In a personal injury case, the injured party expects to be compensated for the injuries they sustained due to a defendant’s negligence. But what happens when the plaintiff has a previous injury that is exacerbated by the defendant’s negligence or when the plaintiff has a condition that makes them more susceptible to severe injury? Is the defendant expected to compensate the plaintiff for previous injuries and conditions? In these types of personal injury cases, the plaintiff may be able to utilize a legal theory known as the eggshell plaintiff rule.
Eggshell Plaintiff Rule
The Eggshell plaintiff rule is defined as the doctrine that makes a defendant liable for the plaintiff’s unforeseeable and uncommon reactions to the defendant’s negligent or intentional tort. A wrongdoer must take his victim as he finds him. That means, if a plaintiff is particularly vulnerable to experiencing traumatic injuries or pain as a result of a preexisting physical or mental condition, and a defendant’s negligence makes that preexisting physical or mental condition worse, the defendant will still be responsible for making the plaintiff whole.
This is true even if a plaintiff’s preexisting physical or mental condition made him or her more vulnerable than a normally healthy person would have been. The defendant cannot defend an award of damages simply because he did not originally cause the plaintiff’s injury or condition that was made worse as a result of the defendant’s negligence. However, the damages as to the injury or condition are limited to the additional injury caused by the aggravation. If you are a victim of this type of injury, you may be a classic “eggshell” plaintiff.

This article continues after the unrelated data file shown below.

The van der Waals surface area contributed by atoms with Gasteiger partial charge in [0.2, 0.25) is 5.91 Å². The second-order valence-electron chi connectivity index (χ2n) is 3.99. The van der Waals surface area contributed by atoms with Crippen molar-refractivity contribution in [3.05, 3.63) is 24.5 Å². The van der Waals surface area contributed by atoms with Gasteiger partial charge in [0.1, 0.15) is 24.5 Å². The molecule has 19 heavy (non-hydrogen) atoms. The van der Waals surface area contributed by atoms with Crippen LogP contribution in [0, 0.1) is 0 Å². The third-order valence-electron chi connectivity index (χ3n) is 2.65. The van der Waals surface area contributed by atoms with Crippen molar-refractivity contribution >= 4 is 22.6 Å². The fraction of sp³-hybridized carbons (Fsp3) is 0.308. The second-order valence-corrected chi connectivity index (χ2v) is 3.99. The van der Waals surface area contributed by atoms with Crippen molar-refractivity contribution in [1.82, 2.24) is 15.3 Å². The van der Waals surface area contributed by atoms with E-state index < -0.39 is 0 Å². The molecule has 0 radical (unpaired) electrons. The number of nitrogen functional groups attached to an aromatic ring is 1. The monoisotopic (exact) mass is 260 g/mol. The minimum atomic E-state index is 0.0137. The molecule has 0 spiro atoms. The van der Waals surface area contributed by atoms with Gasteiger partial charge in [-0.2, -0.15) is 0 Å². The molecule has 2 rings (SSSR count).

It is important to note that there are exceptions to the eggshell plaintiff rule. One common exception is intervening cause. Intervening cause is defined as an event that occurs between the original improper or dangerous action and the damage itself. If a plaintiff’s injury caused by the defendant is not immediate but a separate incident worsens an injury, a defendant is not liable.
The case of Vosburg v. Putney is a landmark American torts case that applied the eggshell plaintiff rule. In 1889 an 11-year-old boy named George Putney kicked 14-year-old Andrew Vosburg in the shin. Although a seemingly minor action, this kick resulted in permanent injury for Andrew Vosburg. Vosburg had suffered a previous injury to his knee and due to the kick from Putney, he developed a serious infection which resulted in weakness in his leg for the rest of his life. Even though Putney never intended to cause Vosburg harm, he was still responsible for the full extent of the injuries Vosburg suffered as a result of his actions.
Am I an Eggshell Plaintiff?
If you have an injury or condition that was worsened due to the negligence or intentional act of another, it is important to work with an experienced attorney, like a personal injury lawyer in Las Vegas, NV. who can help determine if you are entitled to additional damages under the eggshell plaintiff rule. The eggshell plaintiff rule is most often utilized in seemingly minor incidents where plaintiffs are claiming significant injuries.
Thanks to our friends at Eglet Adams for their insight on the eggshell plaintiff rule.